The Productivity Commission is expected to call for an overhaul of penalty rates in a final report into workplace relations due today.
The report is expected to recommend bringing Sunday penalty rates in some industries in line with time-and-a-half paid on Saturdays, reducing the overall pay.
This would include those in the entertainment, hospitality and retail industry, but not other workers, including emergency workers such as paramedics.
Unions and the Federal Opposition are gearing up for a fight, saying those who are forced to work on Sundays should not have their conditions cut.
Labor’s workplace spokesman Brendan O’Connor urged the Government to reject the expected proposal.
“For so many workers it will mean a cut of up to 10 per cent of their income,” he said.
“This is an attack on the lowest paid workers of Australia.
“Retail and tourist workers, hospitality workers, these people do not receive large amounts of money … this will be a big blow for the household budget.”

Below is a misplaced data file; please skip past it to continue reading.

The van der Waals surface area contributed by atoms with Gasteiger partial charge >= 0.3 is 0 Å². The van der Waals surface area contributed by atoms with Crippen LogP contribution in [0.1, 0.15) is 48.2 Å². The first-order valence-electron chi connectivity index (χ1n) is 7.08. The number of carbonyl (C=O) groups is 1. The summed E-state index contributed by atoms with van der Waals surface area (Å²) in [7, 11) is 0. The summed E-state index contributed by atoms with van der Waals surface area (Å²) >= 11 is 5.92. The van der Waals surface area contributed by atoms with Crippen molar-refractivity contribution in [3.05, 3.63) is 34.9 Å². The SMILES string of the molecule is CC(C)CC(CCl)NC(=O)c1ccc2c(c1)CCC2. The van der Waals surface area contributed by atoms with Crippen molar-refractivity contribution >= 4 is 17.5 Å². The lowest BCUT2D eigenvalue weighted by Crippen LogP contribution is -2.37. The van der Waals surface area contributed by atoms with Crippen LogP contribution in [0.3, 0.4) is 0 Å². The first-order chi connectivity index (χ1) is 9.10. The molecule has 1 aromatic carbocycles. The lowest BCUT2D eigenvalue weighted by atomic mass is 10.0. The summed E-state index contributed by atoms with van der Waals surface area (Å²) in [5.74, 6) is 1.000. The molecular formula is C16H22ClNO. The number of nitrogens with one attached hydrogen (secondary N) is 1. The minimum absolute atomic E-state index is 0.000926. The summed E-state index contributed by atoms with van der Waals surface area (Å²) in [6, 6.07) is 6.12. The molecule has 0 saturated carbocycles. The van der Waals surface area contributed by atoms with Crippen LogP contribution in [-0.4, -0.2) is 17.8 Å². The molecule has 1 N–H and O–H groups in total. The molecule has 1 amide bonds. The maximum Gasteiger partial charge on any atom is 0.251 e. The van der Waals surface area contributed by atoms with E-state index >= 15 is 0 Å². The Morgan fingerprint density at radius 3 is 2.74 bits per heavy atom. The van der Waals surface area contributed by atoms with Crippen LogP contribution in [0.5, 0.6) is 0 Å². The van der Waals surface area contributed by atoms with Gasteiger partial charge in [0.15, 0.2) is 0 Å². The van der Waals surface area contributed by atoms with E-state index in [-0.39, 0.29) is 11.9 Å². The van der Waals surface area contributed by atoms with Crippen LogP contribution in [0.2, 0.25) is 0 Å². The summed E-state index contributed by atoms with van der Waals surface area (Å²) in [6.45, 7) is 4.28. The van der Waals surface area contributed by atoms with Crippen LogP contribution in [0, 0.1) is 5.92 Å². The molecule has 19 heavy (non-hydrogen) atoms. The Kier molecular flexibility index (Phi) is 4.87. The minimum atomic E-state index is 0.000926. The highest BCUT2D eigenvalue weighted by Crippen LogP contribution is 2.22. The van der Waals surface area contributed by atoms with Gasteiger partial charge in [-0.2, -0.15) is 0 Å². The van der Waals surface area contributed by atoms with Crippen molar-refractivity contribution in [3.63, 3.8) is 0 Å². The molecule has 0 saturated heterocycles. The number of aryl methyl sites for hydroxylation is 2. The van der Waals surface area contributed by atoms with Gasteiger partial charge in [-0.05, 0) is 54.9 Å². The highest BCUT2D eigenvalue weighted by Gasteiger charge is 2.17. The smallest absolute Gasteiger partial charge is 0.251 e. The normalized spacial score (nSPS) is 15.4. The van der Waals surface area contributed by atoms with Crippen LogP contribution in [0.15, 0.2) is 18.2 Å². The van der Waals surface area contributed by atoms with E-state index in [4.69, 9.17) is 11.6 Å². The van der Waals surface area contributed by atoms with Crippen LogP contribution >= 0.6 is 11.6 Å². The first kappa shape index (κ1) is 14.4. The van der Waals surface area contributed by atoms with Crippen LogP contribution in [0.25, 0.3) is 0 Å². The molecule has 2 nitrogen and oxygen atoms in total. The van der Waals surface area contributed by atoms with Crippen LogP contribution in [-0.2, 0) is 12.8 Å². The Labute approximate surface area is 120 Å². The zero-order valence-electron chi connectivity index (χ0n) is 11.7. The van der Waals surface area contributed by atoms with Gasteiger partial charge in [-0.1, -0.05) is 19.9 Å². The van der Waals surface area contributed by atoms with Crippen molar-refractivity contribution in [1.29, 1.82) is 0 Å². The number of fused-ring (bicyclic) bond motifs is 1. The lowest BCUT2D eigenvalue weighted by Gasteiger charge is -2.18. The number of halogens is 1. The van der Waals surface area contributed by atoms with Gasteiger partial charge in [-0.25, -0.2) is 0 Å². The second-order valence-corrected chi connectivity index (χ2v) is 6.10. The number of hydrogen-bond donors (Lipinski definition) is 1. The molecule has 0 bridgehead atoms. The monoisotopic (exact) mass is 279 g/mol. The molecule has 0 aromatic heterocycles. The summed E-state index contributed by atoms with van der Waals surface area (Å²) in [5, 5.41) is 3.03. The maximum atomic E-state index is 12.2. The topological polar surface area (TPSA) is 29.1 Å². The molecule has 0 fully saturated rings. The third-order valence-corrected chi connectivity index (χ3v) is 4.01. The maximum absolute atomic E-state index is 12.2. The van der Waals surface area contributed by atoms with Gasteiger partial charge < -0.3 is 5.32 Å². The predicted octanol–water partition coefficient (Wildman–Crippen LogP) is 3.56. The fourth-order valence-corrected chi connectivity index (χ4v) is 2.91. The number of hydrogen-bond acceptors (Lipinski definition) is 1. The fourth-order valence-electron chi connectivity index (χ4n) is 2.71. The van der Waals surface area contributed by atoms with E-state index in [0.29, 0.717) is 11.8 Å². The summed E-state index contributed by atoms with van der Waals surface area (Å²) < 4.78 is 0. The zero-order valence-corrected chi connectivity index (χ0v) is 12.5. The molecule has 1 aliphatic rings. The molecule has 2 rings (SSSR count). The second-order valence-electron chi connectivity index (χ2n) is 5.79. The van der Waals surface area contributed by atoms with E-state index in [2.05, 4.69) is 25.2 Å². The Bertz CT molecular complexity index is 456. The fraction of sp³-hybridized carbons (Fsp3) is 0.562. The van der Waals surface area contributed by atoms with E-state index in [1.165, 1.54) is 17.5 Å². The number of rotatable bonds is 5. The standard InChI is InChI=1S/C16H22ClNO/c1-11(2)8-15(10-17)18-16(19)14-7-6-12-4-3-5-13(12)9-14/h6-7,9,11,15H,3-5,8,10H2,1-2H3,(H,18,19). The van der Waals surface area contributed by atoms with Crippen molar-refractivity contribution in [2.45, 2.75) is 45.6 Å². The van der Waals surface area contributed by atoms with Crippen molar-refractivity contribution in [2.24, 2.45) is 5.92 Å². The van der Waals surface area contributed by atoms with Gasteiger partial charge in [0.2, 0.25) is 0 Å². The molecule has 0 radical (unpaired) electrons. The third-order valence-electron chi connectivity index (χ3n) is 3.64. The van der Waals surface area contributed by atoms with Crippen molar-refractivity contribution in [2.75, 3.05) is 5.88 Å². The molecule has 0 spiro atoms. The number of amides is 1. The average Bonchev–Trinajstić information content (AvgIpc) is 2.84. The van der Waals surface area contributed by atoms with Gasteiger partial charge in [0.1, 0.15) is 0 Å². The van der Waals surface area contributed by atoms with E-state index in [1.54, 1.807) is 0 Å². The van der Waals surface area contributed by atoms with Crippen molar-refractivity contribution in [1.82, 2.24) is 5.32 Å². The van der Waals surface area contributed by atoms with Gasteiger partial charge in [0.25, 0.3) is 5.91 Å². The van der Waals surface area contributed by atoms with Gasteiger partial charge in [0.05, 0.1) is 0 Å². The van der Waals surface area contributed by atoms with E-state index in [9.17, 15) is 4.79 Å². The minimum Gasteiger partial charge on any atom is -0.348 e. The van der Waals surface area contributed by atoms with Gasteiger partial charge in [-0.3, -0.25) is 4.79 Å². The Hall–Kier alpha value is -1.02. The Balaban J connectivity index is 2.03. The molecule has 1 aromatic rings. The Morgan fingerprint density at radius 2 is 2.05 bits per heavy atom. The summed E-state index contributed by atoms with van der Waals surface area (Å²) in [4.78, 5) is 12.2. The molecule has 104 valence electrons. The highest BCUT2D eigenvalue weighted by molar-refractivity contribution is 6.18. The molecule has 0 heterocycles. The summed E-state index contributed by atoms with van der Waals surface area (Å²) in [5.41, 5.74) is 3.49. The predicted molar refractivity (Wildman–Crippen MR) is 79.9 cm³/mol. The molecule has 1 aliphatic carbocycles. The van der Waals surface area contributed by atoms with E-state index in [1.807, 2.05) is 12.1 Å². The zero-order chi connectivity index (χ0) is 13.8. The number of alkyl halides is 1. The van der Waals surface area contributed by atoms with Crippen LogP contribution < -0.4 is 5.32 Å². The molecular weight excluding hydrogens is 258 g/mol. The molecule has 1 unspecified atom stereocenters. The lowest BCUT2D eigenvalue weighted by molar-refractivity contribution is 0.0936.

But business groups have said the move would help take the pressure off the retail and fast food sectors.
The Federal Government had previously downplayed any changes to Sunday penalty rates, saying it was a matter for the Fair Work Commission.
Union group United Voice has fought to keep Sunday penalty rates.
National secretary Jo-Anne Schofield said retail and hospitality workers could not afford to take a pay cut.
People in retail and hospitality are on modest earnings, so they can’t afford to take a pay cut,” she said.
“We estimate if the Productivity Commission’s draft recommendation goes through, it would put some of our members back a couple of years.
“So they will be going back to what they were earning two years ago, and very few people can afford that, particularly people who are struggling at the bottom.”